[PyKDE] Auto-connecting Slots
rasky at develer.com
Sat Jan 28 11:29:13 GMT 2006
Phil Thompson <phil at riverbankcomputing.co.uk> wrote:
>>> The QtCore.signature() decorator takes a single argument which is,
>>> in effect, the C++ signature of the method which tells the
>>> code which signal to connect. For example...
>>> def on_spinbox_valueChanged(self, value):
>>> # value will only ever be an integer.
>> Notice that naming it "signature" is a namespace violation from
>> those using "from QtCore import *". OTOH, you shouldn't impose this
>> code style of prefixing each and every name with the QtModule name:
>> I personally hate it, and I can't see why Python code should get 3
>> times more verbose than the corresponding C++ code. Having 'Q' at
>> the beginning of the word is enough namespace for me and for every
>> C++ Qt project out there. Specifically, Qt itself does not expose
>> anything but symbols which begins with "Q" (or fullly-uppercase
>> macros and similar things).
>> I'd really prefer to have it named something like "qtsignature".
> A decorator is just a function and needs to reside in a namespace.
> While I could put the signature() function in the global namespace,
> that would be dumb.
You can put it within the QtCore namespace, but please consider that many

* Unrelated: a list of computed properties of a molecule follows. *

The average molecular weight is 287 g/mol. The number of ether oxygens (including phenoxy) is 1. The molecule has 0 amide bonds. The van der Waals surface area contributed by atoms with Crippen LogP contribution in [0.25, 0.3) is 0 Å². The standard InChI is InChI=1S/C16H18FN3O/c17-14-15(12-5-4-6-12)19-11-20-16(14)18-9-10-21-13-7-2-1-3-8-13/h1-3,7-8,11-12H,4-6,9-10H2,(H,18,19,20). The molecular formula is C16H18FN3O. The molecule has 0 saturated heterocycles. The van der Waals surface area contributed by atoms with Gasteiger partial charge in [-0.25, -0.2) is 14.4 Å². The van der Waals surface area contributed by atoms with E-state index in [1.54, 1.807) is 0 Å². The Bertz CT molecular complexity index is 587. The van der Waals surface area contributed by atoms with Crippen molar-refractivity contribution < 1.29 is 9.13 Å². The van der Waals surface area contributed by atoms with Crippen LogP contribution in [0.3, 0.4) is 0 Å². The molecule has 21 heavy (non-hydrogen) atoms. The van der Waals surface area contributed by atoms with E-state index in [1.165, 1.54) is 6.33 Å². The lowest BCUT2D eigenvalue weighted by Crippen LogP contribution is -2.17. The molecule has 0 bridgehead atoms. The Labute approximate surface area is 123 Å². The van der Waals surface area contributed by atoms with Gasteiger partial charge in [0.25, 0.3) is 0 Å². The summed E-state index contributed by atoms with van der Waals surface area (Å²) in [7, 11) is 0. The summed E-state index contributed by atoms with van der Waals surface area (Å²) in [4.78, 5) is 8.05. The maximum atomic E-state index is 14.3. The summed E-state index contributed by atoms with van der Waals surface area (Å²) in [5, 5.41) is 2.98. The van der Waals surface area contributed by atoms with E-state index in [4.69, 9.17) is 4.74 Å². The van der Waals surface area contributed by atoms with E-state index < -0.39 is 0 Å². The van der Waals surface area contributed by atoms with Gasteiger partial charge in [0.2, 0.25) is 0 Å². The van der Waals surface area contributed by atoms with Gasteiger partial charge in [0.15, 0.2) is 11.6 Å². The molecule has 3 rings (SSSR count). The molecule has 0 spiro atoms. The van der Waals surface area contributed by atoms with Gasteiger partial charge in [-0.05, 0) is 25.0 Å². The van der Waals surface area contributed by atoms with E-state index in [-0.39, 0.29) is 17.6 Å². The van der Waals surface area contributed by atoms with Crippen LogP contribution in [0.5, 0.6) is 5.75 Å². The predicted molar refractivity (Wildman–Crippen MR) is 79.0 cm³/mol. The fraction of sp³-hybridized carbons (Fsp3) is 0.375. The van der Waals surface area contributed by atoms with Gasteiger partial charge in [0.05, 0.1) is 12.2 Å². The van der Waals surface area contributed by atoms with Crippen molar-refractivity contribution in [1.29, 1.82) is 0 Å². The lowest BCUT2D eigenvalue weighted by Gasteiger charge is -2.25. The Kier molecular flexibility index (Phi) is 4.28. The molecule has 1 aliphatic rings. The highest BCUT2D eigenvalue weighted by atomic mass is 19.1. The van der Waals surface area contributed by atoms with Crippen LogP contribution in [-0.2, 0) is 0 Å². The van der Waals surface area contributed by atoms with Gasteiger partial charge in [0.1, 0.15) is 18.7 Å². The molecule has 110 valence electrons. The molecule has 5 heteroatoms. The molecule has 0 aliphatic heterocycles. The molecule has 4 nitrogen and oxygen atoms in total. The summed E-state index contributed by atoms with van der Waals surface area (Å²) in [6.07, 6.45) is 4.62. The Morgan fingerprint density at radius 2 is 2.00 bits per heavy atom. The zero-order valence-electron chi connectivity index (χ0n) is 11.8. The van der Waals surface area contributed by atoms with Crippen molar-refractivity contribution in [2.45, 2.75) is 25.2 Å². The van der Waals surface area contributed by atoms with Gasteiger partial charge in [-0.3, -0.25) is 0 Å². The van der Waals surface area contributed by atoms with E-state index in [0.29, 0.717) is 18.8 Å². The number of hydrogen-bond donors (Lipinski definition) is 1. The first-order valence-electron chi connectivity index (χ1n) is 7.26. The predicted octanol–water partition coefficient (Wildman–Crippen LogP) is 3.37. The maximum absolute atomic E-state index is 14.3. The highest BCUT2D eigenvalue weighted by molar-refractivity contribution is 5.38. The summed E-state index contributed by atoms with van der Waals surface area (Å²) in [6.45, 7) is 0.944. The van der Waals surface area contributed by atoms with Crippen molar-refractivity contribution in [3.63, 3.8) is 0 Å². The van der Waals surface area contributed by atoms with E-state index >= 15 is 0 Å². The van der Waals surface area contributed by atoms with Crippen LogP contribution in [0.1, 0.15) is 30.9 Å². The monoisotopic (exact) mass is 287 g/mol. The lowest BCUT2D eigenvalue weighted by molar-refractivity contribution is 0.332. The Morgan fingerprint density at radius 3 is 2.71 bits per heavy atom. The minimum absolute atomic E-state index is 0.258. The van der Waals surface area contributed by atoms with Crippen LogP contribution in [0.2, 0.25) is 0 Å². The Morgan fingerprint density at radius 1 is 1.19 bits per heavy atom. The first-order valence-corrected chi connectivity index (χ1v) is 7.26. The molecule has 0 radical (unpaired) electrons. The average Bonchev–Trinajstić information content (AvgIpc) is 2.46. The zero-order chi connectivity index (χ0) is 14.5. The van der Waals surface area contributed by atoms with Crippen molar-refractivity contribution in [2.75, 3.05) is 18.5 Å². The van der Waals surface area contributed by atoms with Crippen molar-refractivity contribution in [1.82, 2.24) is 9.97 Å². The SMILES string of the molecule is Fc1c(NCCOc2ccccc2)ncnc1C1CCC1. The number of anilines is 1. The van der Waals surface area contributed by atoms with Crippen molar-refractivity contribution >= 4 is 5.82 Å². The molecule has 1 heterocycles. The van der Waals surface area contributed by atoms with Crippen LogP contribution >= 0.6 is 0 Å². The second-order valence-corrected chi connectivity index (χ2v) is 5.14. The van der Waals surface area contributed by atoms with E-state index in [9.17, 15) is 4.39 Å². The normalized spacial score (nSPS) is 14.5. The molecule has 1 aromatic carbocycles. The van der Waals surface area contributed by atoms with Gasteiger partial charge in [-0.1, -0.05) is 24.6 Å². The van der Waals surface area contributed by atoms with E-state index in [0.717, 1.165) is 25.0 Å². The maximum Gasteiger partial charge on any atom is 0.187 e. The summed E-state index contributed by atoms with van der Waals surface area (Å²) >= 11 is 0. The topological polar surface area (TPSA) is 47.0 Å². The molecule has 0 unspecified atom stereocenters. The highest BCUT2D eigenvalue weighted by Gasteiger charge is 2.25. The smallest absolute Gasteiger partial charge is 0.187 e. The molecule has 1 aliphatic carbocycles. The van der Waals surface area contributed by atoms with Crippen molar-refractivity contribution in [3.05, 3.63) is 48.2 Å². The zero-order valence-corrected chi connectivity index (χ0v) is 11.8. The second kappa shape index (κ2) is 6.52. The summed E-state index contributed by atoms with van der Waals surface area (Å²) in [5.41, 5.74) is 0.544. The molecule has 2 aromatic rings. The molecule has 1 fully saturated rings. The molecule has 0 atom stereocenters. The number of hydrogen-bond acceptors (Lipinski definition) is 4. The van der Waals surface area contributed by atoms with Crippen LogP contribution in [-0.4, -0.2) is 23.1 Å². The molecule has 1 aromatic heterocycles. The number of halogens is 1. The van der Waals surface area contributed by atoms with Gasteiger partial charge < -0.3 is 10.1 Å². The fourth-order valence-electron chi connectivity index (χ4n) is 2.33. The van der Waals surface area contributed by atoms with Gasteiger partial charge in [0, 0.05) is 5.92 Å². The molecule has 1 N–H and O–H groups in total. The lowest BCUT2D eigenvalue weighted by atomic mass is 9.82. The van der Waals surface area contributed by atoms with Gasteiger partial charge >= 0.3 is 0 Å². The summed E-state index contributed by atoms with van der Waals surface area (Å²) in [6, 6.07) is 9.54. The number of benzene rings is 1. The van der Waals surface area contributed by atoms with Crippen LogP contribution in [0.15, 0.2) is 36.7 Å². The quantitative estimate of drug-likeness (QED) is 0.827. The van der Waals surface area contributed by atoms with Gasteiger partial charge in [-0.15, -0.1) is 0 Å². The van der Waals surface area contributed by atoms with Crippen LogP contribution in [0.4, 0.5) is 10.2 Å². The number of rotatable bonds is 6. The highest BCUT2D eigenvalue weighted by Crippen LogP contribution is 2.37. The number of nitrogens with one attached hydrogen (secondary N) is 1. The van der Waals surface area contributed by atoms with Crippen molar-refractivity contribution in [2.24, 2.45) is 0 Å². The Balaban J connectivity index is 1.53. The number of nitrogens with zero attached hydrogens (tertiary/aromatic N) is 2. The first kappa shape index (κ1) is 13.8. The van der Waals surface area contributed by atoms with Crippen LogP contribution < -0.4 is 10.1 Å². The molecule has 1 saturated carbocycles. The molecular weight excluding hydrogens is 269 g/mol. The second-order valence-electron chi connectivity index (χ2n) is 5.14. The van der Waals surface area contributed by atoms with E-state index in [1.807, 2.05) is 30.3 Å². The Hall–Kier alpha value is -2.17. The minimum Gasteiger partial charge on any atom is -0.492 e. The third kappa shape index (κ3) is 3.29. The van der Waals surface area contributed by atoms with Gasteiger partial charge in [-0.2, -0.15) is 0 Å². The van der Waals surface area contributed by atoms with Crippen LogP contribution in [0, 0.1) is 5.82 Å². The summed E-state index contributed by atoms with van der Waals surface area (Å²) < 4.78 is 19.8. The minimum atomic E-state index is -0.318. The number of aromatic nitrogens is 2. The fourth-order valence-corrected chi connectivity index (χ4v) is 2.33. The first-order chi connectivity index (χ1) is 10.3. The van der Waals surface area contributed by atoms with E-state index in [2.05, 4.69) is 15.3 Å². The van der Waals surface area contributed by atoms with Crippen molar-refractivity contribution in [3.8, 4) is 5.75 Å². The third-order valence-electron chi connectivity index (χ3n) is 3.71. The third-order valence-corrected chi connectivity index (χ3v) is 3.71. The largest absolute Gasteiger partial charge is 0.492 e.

people *will* use "from QtCore import *", as it's the default way to make the
code similar to the C++ counterpart. If Trolltech added a "signature()"
function, people would complain. Trolltech doesn't use standard C++ namespaces,
but they have their own namespace: they prefix every class name with uppercase
Q, and every function name with lowercase q. This is why I think PyQt is going
the wrong way if it starts suggesting to explicitally use QtCore before
everything and/or makes it harder for people to use the "from QtCore import *"
So, if you're going to add a PyQt-specific name, please make it follow the
Trolltech's convention. QtCore.qSignature would surely be better (there are pre
cedence of global functions named qFooBar in Qt's API).
> The reason for doing it the way I did was to allow the following...
> def handle_int(self, val):
> def handle_QString(self, val):
> I can't think of a real-world use case for this - but that's your
> job, not mine.
> What I can do is to make the function name optional in the signature,
> so you can use the short version most of the time but you can still
> have the flexibility of the above.
OK, fine by me as long as the repetition isn't necessary (and the decoration
isn't necessary if not for disambiguation).
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